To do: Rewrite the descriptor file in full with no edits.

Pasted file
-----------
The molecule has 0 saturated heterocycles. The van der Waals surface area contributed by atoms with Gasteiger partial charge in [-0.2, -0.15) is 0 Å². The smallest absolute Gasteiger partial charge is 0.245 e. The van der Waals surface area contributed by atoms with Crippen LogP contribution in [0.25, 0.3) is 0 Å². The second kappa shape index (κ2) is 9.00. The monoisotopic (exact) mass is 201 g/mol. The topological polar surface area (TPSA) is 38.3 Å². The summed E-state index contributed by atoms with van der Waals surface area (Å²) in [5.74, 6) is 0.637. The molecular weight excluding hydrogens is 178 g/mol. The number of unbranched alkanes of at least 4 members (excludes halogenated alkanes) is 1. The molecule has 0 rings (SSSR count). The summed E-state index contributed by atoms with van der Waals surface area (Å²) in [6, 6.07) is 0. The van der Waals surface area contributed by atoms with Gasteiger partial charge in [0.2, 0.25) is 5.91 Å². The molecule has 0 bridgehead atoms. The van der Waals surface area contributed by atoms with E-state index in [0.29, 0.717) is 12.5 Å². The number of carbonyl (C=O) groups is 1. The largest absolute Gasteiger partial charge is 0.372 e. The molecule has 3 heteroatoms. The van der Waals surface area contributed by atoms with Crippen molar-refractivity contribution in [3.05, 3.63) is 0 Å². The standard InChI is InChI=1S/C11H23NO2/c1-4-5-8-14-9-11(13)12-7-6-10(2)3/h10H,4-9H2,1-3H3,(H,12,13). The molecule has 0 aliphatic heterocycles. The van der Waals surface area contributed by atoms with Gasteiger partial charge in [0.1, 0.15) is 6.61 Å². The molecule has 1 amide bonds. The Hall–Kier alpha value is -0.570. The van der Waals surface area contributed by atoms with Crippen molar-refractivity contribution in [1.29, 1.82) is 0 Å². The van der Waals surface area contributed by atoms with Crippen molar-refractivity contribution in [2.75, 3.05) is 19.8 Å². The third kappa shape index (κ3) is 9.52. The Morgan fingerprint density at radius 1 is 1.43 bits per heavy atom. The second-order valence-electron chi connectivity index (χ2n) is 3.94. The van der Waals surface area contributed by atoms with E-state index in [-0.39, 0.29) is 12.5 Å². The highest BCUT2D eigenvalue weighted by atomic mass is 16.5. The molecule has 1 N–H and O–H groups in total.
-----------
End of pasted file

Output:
The molecule has 0 saturated heterocycles. The van der Waals surface area contributed by atoms with Gasteiger partial charge in [-0.2, -0.15) is 0 Å². The smallest absolute Gasteiger partial charge is 0.245 e. The van der Waals surface area contributed by atoms with Crippen LogP contribution in [0.25, 0.3) is 0 Å². The second kappa shape index (κ2) is 9.00. The monoisotopic (exact) mass is 201 g/mol. The topological polar surface area (TPSA) is 38.3 Å². The summed E-state index contributed by atoms with van der Waals surface area (Å²) in [5.74, 6) is 0.637. The molecular weight excluding hydrogens is 178 g/mol. The number of unbranched alkanes of at least 4 members (excludes halogenated alkanes) is 1. The molecule has 0 rings (SSSR count). The summed E-state index contributed by atoms with van der Waals surface area (Å²) in [6, 6.07) is 0. The van der Waals surface area contributed by atoms with Gasteiger partial charge in [0.2, 0.25) is 5.91 Å². The molecule has 0 bridgehead atoms. The van der Waals surface area contributed by atoms with E-state index in [0.29, 0.717) is 12.5 Å². The number of carbonyl (C=O) groups is 1. The largest absolute Gasteiger partial charge is 0.372 e. The molecule has 3 heteroatoms. The van der Waals surface area contributed by atoms with Crippen molar-refractivity contribution in [3.05, 3.63) is 0 Å². The standard InChI is InChI=1S/C11H23NO2/c1-4-5-8-14-9-11(13)12-7-6-10(2)3/h10H,4-9H2,1-3H3,(H,12,13). The molecule has 0 aliphatic heterocycles. The van der Waals surface area contributed by atoms with Gasteiger partial charge in [0.1, 0.15) is 6.61 Å². The molecule has 1 amide bonds. The Hall–Kier alpha value is -0.570. The van der Waals surface area contributed by atoms with Crippen molar-refractivity contribution in [1.29, 1.82) is 0 Å². The van der Waals surface area contributed by atoms with Crippen molar-refractivity contribution in [2.75, 3.05) is 19.8 Å². The third kappa shape index (κ3) is 9.52. The Morgan fingerprint density at radius 1 is 1.43 bits per heavy atom. The second-order valence-electron chi connectivity index (χ2n) is 3.94. The van der Waals surface area contributed by atoms with E-state index in [-0.39, 0.29) is 12.5 Å². The highest BCUT2D eigenvalue weighted by atomic mass is 16.5. The molecule has 1 N–H and O–H groups in total.